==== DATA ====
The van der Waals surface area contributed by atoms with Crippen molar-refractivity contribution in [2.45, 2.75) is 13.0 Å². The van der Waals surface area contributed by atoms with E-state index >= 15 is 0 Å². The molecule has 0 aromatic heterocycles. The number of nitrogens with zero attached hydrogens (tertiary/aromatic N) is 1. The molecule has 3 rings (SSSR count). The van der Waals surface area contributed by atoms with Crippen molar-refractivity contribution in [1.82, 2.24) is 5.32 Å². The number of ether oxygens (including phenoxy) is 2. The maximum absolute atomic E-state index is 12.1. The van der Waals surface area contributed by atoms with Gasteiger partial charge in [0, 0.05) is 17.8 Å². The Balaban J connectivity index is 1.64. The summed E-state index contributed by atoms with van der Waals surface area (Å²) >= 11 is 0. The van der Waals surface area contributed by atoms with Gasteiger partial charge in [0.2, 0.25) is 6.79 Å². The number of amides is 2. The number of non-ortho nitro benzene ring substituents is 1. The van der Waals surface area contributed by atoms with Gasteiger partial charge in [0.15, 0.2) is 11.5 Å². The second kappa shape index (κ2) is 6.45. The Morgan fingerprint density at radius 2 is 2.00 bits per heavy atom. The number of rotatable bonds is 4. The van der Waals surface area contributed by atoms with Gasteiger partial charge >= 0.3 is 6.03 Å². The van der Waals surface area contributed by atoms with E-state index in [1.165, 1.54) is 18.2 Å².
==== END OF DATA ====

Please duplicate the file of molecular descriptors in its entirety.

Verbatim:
The van der Waals surface area contributed by atoms with Crippen molar-refractivity contribution in [2.45, 2.75) is 13.0 Å². The van der Waals surface area contributed by atoms with E-state index >= 15 is 0 Å². The molecule has 0 aromatic heterocycles. The number of nitrogens with zero attached hydrogens (tertiary/aromatic N) is 1. The molecule has 3 rings (SSSR count). The van der Waals surface area contributed by atoms with Crippen molar-refractivity contribution in [1.82, 2.24) is 5.32 Å². The number of ether oxygens (including phenoxy) is 2. The maximum absolute atomic E-state index is 12.1. The van der Waals surface area contributed by atoms with Gasteiger partial charge in [0, 0.05) is 17.8 Å². The Balaban J connectivity index is 1.64. The summed E-state index contributed by atoms with van der Waals surface area (Å²) >= 11 is 0. The van der Waals surface area contributed by atoms with Gasteiger partial charge in [0.2, 0.25) is 6.79 Å². The number of amides is 2. The number of non-ortho nitro benzene ring substituents is 1. The van der Waals surface area contributed by atoms with Gasteiger partial charge in [0.15, 0.2) is 11.5 Å². The second kappa shape index (κ2) is 6.45. The Morgan fingerprint density at radius 2 is 2.00 bits per heavy atom. The number of rotatable bonds is 4. The van der Waals surface area contributed by atoms with Gasteiger partial charge >= 0.3 is 6.03 Å². The van der Waals surface area contributed by atoms with E-state index in [1.165, 1.54) is 18.2 Å².